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Compare the ways in which Donne presents the experience of love in ‘The Sun Rising’ and ‘The Good Morrow’

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In both ‘The Sun Rising’ and ‘The Good Morrow’ Donne presents the experience of love, in a typical Metaphysical style, to engage his reader through sharing his own experiences. These poems show distinctive characteristics of Metaphysical poems which involve colloquial diction, drawing inventive imagery from unconventional sources, passionately analysing relationships and examining feelings. Donne presents the experience of love through conceits, Metaphysical wit, language techniques and imagery, in a confident tone using logical argument. The impact of Donne’s use of direct and idiomatic language shows the reader how he feels about a woman and ultimately love.

In ‘The Sun Rising’ the tone and the language Donne uses when interacting with the sun at the beginning of the poem is demeaning and powerful starting immediately with ‘Busy old fool, unruly Sun’, which shows Donne addressing the sun directly and perhaps scalding the sun for disturbing the sleeping lovers. Donne shows what the experience of love means to him by expressing his dislike for the sunrise of ultimately a new day, which represents the separation of the couple after spending the night together. In the first stanza Donne asks direct rhetorical questions which enquire about the sun’s existence ‘Must to thy motions lovers’ seasons run? This proves that Donne disagrees with the fact that the sun controls what the lovers do. It is also important to note that Donne uses a capital when addressing the ‘Sun’ as if it is personified and highlighting its importance in the poem. He continues to address the sun’s actions and is most reprimanding when he states ‘Go tell court-huntsmen that the king will ride’, suggesting that the sun should not disturb the couple as it is per...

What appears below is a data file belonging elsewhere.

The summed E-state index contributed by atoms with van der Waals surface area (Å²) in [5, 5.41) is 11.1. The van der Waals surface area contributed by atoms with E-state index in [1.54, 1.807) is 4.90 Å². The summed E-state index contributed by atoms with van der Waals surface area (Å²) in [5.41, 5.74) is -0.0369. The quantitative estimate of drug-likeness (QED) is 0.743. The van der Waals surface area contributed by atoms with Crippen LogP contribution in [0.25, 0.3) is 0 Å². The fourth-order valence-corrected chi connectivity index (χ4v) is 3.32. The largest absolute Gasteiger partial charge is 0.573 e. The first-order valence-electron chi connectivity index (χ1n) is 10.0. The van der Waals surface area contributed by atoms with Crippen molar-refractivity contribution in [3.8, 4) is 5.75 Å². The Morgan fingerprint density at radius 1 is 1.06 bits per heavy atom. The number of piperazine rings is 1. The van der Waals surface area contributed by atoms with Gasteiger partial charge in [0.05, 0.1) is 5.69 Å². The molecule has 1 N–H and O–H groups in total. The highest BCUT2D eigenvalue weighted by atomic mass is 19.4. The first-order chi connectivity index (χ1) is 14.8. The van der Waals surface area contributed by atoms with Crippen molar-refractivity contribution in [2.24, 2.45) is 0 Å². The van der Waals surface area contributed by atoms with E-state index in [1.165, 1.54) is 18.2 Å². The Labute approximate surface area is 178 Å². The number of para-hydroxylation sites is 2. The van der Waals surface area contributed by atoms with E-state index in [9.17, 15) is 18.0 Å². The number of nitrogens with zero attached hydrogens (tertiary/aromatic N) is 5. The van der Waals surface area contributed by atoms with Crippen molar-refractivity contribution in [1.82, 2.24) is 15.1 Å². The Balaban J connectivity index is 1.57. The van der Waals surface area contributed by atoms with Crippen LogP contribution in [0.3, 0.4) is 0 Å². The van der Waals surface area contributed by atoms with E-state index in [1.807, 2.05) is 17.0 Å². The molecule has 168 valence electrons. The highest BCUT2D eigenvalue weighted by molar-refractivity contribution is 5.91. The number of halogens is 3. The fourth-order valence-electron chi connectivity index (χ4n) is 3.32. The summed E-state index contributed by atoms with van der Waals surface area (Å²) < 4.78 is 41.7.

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...ne exclusively on himself and his lover. By doing so he says the sun will be shining on the entire world. It is apparent in both poems the tone and language is dramatic, as this is typical of Donne’s writing style. His use of imagery and symbolism effectively present his experience of love. However it is the structure that builds up the emotion throughout the poems as Donne starts in each poem to refer to a seductive love, then in conclusion realises the importance of true love. ‘The Good Morrow’ clearly shows evidence of this when at the beginning Donne states he ‘suck’d on country pleasures childishly’ and in the end understands that a ‘Love so alike that none can slacken, none can die’.

With the equal weight of power on both his lover and Donne's part, the reader can begin to see a much more balanced relationship than before – when he was unsure about love.



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